Is Spelt Better Than Wheat?

Reviewed on 10/12/2021
is spelt better than wheat
Whole-grain spelt may be better for you because it contains more protein, essential amino acids, vitamins, and minerals than whole-grain wheat

Whole-grain spelt may be better for you because it contains more protein, essential amino acids, vitamins, and minerals than whole-grain wheat.

Spelt is an ancient grain and distinct type of wheat (Triticum spelta), and as such has a similar nutritional profile to modern wheat (Triticum aestivum).

Just like modern wheat, you can use spelt to make bread, cookies, cakes, and pastas. The grain has retained its pure form because it has not been crossbred with other species.

What is the nutritional value of spelt?

Table: Nutritional composition of 1 cup of cooked spelt (194 grams)
Nutrient Quantity
Calories 246 kcal
Protein 10.7 grams
Fat 1.65 grams
Carbohydrates 51.2 grams
Fiber 7.57 grams

Spelt in its whole-grain form provides you with other important vitamins and minerals including:

4 health benefits of spelt

  1. Lowers blood glucose levels: The fiber content of whole-grain spelt helps reduce blood sugar levels in people with diabetes.
  2. Improves gut health: The fiber content and other nutrients in spelt can boost the amount of good bacteria in your gut, leading to a healthy digestive system and overall better immunity.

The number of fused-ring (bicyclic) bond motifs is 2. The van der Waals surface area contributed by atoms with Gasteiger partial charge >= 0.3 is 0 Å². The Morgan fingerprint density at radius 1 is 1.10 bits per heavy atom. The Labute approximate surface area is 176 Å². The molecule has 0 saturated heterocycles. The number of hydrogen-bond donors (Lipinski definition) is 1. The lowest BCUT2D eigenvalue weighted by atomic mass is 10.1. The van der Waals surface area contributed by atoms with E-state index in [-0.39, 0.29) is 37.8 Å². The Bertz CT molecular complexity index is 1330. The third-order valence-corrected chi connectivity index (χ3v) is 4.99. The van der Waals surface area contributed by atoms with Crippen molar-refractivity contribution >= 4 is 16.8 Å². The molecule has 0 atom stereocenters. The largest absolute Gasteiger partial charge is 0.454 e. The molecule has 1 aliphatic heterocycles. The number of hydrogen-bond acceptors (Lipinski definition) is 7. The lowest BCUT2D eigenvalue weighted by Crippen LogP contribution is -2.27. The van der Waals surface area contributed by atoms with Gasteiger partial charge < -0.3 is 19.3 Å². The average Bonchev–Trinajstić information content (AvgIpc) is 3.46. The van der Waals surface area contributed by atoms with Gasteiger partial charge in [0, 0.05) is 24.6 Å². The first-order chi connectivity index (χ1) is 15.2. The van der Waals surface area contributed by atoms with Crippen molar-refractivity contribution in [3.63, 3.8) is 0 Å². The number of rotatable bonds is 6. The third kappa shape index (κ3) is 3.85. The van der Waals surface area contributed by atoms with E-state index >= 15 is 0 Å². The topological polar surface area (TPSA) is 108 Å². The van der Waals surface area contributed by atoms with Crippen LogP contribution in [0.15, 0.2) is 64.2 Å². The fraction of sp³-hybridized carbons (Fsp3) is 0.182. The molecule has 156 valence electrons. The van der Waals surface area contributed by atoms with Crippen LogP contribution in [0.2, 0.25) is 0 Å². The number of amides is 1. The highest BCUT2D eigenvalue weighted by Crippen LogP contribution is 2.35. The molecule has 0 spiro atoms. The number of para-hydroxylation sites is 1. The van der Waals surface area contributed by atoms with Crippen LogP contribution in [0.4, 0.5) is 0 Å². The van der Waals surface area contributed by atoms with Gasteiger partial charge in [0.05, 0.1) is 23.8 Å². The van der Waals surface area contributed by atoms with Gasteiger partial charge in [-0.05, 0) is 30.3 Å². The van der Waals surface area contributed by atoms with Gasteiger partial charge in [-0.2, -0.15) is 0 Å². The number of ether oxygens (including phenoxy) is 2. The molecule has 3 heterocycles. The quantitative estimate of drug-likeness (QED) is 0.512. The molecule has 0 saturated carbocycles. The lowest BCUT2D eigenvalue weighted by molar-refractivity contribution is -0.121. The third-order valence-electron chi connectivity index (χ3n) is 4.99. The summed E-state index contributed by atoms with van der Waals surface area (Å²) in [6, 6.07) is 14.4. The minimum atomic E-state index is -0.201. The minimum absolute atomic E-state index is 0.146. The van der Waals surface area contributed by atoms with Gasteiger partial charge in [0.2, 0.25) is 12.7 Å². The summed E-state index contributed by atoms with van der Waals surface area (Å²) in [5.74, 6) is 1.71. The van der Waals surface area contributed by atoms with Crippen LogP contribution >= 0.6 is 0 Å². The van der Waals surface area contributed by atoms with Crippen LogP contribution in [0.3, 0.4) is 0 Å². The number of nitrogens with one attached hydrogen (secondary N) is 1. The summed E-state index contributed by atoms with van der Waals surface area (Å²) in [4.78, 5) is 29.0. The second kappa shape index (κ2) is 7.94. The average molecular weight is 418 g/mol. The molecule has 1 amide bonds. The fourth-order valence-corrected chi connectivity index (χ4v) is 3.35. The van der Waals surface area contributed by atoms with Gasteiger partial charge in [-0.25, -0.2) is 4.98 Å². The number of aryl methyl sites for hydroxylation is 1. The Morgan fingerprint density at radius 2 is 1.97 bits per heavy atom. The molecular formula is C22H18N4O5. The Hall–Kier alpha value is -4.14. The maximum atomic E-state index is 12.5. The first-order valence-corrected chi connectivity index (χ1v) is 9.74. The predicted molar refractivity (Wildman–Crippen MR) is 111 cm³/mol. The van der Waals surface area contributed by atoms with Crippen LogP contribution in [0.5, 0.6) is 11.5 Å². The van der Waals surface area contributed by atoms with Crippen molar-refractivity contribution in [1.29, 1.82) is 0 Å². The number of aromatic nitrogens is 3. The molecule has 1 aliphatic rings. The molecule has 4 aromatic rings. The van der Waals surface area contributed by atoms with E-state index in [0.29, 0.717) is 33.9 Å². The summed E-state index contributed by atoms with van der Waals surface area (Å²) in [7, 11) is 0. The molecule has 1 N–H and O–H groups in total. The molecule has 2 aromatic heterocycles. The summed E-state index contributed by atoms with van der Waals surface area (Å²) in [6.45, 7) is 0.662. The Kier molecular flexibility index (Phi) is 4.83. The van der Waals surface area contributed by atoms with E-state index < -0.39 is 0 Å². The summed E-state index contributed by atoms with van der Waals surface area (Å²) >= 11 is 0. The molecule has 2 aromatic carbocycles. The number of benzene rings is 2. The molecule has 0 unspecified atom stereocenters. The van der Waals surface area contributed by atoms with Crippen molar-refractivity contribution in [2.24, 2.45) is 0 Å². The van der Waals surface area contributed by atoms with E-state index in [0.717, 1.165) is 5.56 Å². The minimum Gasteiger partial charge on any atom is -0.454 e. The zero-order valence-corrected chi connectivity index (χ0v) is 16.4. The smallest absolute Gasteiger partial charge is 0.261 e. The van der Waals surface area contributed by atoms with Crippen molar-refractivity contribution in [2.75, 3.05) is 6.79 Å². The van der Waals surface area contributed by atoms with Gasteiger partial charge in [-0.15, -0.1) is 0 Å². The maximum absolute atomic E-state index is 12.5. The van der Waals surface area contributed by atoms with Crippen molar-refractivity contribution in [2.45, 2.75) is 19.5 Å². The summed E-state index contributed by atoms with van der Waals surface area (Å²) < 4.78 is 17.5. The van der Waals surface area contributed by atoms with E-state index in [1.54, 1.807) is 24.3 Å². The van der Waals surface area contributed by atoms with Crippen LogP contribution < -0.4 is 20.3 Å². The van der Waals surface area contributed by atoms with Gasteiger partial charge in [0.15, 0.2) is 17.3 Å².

3. Protects against heart disease: Fiber in spelt helps lower high blood cholesterol levels, which is a known risk factor for heart diseases.
  4. Helps with healthy weight maintenance: A high-fiber diet can help you keep your weight under control.

Does spelt have any health risks?

Including spelt in your diet is a heart-healthy option, but potential risks include the following:

  • Gluten intolerance: Like wheat, spelt contains gluten. While weaker in structure, spelt gluten can cause digestive problems in people who are sensitive to gluten or who have celiac disease.
  • May worsen irritable bowel syndrome (IBS): Like wheat, spelt contains fermentable oligosaccharides, disaccharides, monosaccharides, and polyols (FODMAPs) which are a group of short-chain carbohydrates that can trigger the symptoms of IBS. Therefore, you may need to avoid spelt if you experience gastrointestinal discomfort after eating it.
  • May interfere with nutrient absorption: Like modern wheat, spelt contains phytic acid, a substance that can affect the absorption of essential nutrients in your intestine. This may be more of a problem for people who are on a vegan or vegetarian diet, especially those who are deficient in certain vitamins. Soaking, sprouting, or fermenting spelt can help lower its phytic acid content.
  • Refined spelt: Refined spelt flour may result in sugar spikes, similar to wheat flour. Therefore, make sure you have it in its whole-grain form to ensure you get the benefits of blood sugar control.

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References
Spelt: Is It Good for You? https://www.webmd.com/diet/spelt-good-for-you#1

Spelt, cooked. https://fdc.nal.usda.gov/fdc-app.html#/food-details/169746/nutrients

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